• Texas is Texas. This is the state that is mostly responsible for the Bushit we put up with today. Yesterday they also gave us another 6 years of Kay Baily Hutchinson.
  • 12 out of 32 House seats went to Democrats but, as we all know, this state was gerrymandered out the whazoo a couple of years back.
  • Despite all of this, once again ij the race that mattered the Dems broke through with Nick Lampson taking the Sugar Land seat vacated by the slimey yet disturbingly popular, Tom Delay.

You all know by now that an incumbent Republican senator with Presidential aspirations was narrowly ousted by the Democratic challenger, Jim Webb, with the fate of the Republican congress hanging in the balance. Nuff said.
West Virginia:

  • Democratic incumbent Senator Robert Byrd retain his seat as expected.
  • The state was an incumbent sweep with Democrats retaining 2 of the 3 seats contested.

In addition to the above results the Dems took seats that looked all but lost until recently in the old border states like Indiana, Missouri and Kansas plus the big sky state of Montana -- states that are not technically "the south" but share a lot in common with it politically.

Taken altogether I'm missing the part where these results constitute any compelling argument that the Democrats should write the south off. If anything the exact opposite seems true. One can talk all day about historical results, polling data and high-end political calculus. But this election appears to me to be, if anything, a stunning vindication of at least the idea behind Howard Dean's 50-state strategy for rebuilding the Democratic party.

Make no mistake about it. "Whistling past Dixie" is not a new idea nor is it a good one. It is essentially what the Democrats have done for much of the past 30 years -- sometimes consciously and other times not -- and all it has earned them is a shrinking political footprint in a nation where the vast majority of Americans agree with their policy positions on most of the issues. Simply put, it's a non-starter. It's absolutely crazy to advocate growing the party by relegating it to a semi-national or regional status with a publicly enunciated strategy to ignore the south. This is especially true considering there are so many natural reasons for southerners to support you if you'd only get out there and show them why.

More importantly, the spectacle of even talking about writing the south off (let alone actually doing it) could have the lethal effect of validating all the right-wing rhetoric about Democrats being elitist, "northeastern liberals" who don't care about the "real Americans" in the south (and extended into "the heartland"). The GOP will be free to paint them all as snobs looking down their noses at middle and lower income constituencies that reside there. This is exactly the wrong the message to send.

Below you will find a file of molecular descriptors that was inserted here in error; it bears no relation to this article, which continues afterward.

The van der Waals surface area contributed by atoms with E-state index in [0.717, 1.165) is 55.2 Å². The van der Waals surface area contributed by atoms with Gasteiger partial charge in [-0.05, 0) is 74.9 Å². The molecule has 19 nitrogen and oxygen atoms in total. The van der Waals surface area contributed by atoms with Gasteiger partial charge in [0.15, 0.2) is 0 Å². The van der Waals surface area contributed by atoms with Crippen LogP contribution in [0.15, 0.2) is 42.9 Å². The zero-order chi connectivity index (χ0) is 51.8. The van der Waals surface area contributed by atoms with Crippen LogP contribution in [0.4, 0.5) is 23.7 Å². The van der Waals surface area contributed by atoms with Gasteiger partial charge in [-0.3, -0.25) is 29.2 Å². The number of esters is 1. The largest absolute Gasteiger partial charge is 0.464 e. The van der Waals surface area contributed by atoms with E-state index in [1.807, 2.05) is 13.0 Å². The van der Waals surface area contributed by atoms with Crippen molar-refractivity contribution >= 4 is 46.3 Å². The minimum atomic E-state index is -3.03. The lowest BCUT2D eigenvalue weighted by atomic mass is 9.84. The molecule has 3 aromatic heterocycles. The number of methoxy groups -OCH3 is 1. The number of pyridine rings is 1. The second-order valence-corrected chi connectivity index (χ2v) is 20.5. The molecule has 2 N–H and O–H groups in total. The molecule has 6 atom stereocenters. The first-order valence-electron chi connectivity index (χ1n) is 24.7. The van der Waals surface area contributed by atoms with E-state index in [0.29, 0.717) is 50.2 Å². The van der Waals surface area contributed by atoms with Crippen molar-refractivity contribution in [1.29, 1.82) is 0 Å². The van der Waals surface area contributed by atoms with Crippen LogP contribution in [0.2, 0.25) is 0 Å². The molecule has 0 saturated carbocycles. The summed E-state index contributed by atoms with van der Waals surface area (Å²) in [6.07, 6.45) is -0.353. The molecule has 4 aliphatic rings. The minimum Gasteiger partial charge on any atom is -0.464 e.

Meanwhile, the GOP will be attacking you on every front on every square foot of this nation, all over the country, not just in the south. What could be more suicidal than to adopt this reverse southern strategy?

Now, I'm not saying that succeeding in the south on a consistant basis is going to be an easy thing for the Democrats to accomplish. But simply giving up on it altogether seems to me to be the easy and foolish way out. A national party competes nationally.

Note: I would have liked to have posted my thoughts on this in the comments section at The Gadflyer but, unfortunately, they don't seem to have one.


I just got my first celebrity response in the comments section this past Friday from Joshua Holland of Alternet and The Gadflyer. In the words of Peoples Hernandez, "We got Hollywhoo!"

Mr. Holland pointed out that "Schaller specifically limits his analysis to the eleven states of the confederacy", not the broader south-of-the-Mason-Dixon Line analysis I'm using here. I will make the proper adjustments now while making note of one important objection -- there are more than 11 states that were part of the confederacy.

Maryland is out: It truly wasn't a confederate state and is considered by all a border state despite it's south-of-the-Mason-Dixon-Line geography. However, even after correcting this my point doesn't change a great deal. Maryland is the only non-confederate state I've included here and, although the great gains made there did help my argument, it was just a bonus. Move my reference to it to the paragraph on border states instead and everything is all hunky-dory.

West Virginia stays: Although there was no state of West Virginia in the confederacy there was the old state of Virginia. A quick peek at a Civil War era map of Virginia seals the deal:

Look at little fat? That excess you see to the west is none other than West Virginia, which was part of the state of Virginia at the time of its secession from the union – a bona fide part of the Confederacy. West Virginia stays.

Oklahoma stays: Although Oklahoma was technically Indian Territory during the civil war, any analysis of the American south that includes Texas but excludes Oklahoma would strike me as particularly meaningless. Let's hope this is not what Schaller has done.

Finally, if we look at the confederate criteria technically I should have included Missouri. However, to avoid the appearance of gratuitously taking advantage of the situation, I'll continue to exclude it.


joshua holland said...

To be fair, Schaller specifically limits his analysis to the eleven states of the confederacy. Here's the short version he did for In These Times.

Also, most of my stuff at the Gadlfyer's also cross-posted at AlterNet, where we do have comments. Drop by and say hello.

FearItself said...

Hey, thank you for dropping by. I'll make the proper adjustement, re-evaluate and post my results here. That's exactly the kind of thing RTFB* could have helped me on. :-)

But still, on the general point of whether to disregard an entire region of the nation, I think my point stands. Thanks again.

* - "Reading the F'ing book"